Another critical framework useful to analyze reflection and self-reflection is dialogism, a theory put forward by the Russian linguist and philosopher Mikhail Bakhtin. Dialogism argues that the speaker is not an isolated entity participating in communication with other isolated entities, but an active representative of a culture, who produces speech in relation to and tension with other speakers. In other words, speech only exists in addressivity, that is when addressed to someone else (Bakhtin via Holquist 1990: 48).
To study communication and thought process, one needs to study both the speaker (or writer), the addressee of his or her speech, and the relationship between the two. Even when the addressee does not speak, he or she continues to actively participate in the co-construction of meaning. The presence of the addressee thus is critical to the production of speech and, in a broader sense, to the production of language. More often than not, the speaker is engaged in dialogic relationships with multiple addressees, as for example, when participating in a conversation with several people or writing the same piece for multiple audiences.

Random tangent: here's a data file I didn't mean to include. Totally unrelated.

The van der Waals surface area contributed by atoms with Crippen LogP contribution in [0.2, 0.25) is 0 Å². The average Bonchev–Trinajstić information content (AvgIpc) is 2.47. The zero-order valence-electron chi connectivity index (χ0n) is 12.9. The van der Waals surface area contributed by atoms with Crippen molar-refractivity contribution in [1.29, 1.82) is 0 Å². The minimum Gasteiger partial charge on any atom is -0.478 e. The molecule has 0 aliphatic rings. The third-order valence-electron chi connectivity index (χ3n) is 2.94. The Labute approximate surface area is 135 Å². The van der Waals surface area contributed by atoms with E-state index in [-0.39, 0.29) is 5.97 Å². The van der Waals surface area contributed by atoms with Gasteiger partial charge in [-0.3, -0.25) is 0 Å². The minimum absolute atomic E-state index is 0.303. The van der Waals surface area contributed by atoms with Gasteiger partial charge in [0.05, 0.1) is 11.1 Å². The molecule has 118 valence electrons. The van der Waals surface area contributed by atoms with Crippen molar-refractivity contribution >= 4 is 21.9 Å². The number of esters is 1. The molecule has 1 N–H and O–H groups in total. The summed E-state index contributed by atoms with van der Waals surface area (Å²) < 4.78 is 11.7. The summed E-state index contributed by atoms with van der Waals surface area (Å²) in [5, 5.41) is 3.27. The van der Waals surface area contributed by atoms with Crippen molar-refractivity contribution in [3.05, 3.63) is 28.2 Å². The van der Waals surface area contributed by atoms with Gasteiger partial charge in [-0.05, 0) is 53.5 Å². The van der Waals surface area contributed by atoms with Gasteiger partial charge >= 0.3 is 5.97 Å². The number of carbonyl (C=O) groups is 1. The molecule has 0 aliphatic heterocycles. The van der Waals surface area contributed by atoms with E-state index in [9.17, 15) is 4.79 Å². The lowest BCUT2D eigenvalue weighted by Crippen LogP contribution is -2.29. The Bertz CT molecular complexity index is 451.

Just like Mezirow several decades later, Bakhtin was interested in how the speaker makes meaning within a culture, and acts based on those meanings. Meaning of speech, writing, and language at large – and here Bakhtin connects to critical sociolinguists like Jan Blommaert and Dell Hymes – possesses an inherent social value, that is it arises from within the individual, and in shared social experience through the medium of the sign, and “understanding comes about as a response to sign with signs” (49).